Could it still be your thyroid that’s to blame?

Many clients come to me with all the textbook symptoms of hypothyroidism, however, they have been to their doctor who says their thyroid function is normal.

A doctor is testing for frank hypothyroidism which requires medication and is diagnosed when TSH (Thyroid Stimulating Hormone) levels rise above the standard reference range. TSH is a hormone secreted by the pituitary gland in your brain which measures how strongly the brain is signalling your thyroid to make T4, a largely inactive thyroid hormone, which is then converted into T3 or reverse T3 in the liver and kidneys. T3 then locks into cellular receptors and activates the metabolism within the cell.

Reverse T3 is a mirror image of the active hormone T3 which has the ability to lock into receptors without the metabolism-inducing effects of T3 – essentially it forms a plug on the receptor, and the cell remains dormant. As you can see from the biochemical flow, there is the potential for low T4 or T3, improper conversion due to suboptimal liver or kidney health and cell receptor issues.

Signs of hypothyroidism include:

  • Feeling the cold, cold hands and feet and poor circulation.
  • Weight gain and an inability to lose the weight. Commonly this is accompanied by low appetite and a low calorie intake due to poor appetite.
  • Constipation, incomplete bowel emptying, inability to use the bowel without a coffee in the morning or some other help to get the bowel moving.
  • Puffiness and fluid retention.
  • Headaches, joint pain, sore muscles, fibromyalgia like symptoms.
  • Brain fog and fatigue which can feel mental and physical – clients explain it to be like a lead weight being carried around. Many clients explain the sensation as burn out, overwhelm and an inability to remember or think of words.
  • Depression, low mood and a lack of motivation.
  • Heavy menses and fertility concerns. Many will complain of ovarian pain mid cycle and/or hard/painful/lumpy breasts, especially around pre-menstrual time.
  • Low basal body temperature.

The medical profession testing TSH only, does not tell you what sort of hormonal output your thyroid is capable of. To get a full picture, you need T4, T3, reverse T3 and thyroid antibody tires. Here’s why:

T4 is the starting point of the thyroid hormone cascade. It is largely inactive. It is made up of 1 tyrosine molecule attached to 4 iodine molecules. If this is low, I generally advise clients to bump up their intake of protein and iodine rich foods like seaweeds (nori, wakame, dulse) and iodised seal salt. T4 is then converted into the active thyroid hormone T3 or the inactive isomer (mirror image) reverse T3 inside the liver or kidneys. For this to occur optimally, we need good liver and kidney health.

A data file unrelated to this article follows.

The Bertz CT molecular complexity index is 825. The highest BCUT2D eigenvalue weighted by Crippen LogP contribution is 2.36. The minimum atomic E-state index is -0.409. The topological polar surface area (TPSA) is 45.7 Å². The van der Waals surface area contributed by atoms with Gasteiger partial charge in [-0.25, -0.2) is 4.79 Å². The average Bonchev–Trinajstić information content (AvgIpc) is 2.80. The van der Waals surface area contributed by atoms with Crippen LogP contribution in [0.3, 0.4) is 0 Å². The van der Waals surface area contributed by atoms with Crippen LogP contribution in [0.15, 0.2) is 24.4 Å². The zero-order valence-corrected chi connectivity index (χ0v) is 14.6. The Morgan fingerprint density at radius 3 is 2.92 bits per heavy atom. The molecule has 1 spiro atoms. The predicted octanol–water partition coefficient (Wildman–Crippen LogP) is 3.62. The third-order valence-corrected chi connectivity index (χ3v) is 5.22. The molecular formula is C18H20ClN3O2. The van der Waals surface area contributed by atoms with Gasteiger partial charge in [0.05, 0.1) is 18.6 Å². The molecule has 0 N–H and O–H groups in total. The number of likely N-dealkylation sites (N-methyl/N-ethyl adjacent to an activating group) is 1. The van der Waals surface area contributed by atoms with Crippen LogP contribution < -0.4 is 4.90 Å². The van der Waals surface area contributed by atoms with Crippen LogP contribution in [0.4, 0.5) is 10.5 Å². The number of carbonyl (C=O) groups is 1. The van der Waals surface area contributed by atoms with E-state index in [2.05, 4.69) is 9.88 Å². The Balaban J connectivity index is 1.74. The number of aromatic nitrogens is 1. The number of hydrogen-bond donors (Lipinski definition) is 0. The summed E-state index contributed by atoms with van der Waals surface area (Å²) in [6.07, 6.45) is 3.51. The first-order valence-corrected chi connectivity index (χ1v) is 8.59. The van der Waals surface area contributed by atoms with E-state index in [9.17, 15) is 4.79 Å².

Ways to improve liver health include:

  • Lemon water in the morning upon rising – add the juice of a lemon to room temperature water and drink on an empty stomach. Lemon is acidic, so please consume through a metal straw to avoid the tooth enamel. Lemon can be substituted with a tablespoon of apple cider vinegar.
  • Cruciferous vegetables – a cup daily. It is important to consume cruciferous vegetables with iodine as they can have a goitrogenic effect by inhibiting the thyroids iodine uptake. Consuming iodine (such as iodised salt) with goitrogenic foods such as soy and cruciferous vegetables will mitigate the adverse effect of these foods on iodine uptake. Cruciferous vegetables include kale, broccoli, broccolini, brussels sprouts and watercress.
  • Bitter foods stimulate the digestion and liver and have a beneficial effect on the immune system which is useful in autoimmune thyroiditis. Bitters include rocket, arugula, bitter melon, citrus, cranberries, cocoa, coffee, green tea and the cruciferous vegetables above.
  • Include turmeric in the diet regularly – curries, juices, smoothies, chai latte, turmeric latte are some of my favourite recommendations.
  • Herbal medicines can also help improve liver function, however these are best prescribed specifically to you in a naturopathic consultation.

Ways to improve kidney health:

  • Drink 2 litres of filtered water daily (reverse osmosis which has not been remineralised is best).
  • Celery and parsley juice
  • Chlorella, spirulina, wheatgrass are alkalisers and alkalisers promote toxin excretion via the kidney. Green leafy vegetables will also have an alkalising effect on the urine and therefore improve toxin clearance.
  • Herbal medicines can also help improve kidney function, however these are best prescribed specifically to you in a naturopathic consultation.

Once the T4 goes via the kidney or liver, it becomes T3 or reverse T3. This conversion happens under the influence of zinc and selenium.

Ways to improve your zinc status are:

  • Reverse osmosis water filtration which has not been remineralised to remove all copper accumulation from drinking water – most of us are copper toxic due to copper water pipes in our plumbing.
  • Zinc rich foods should be included in the diet regularly. The best sources of zinc include oysters, red meat, shellfish, eggs, wholegrains and legumes.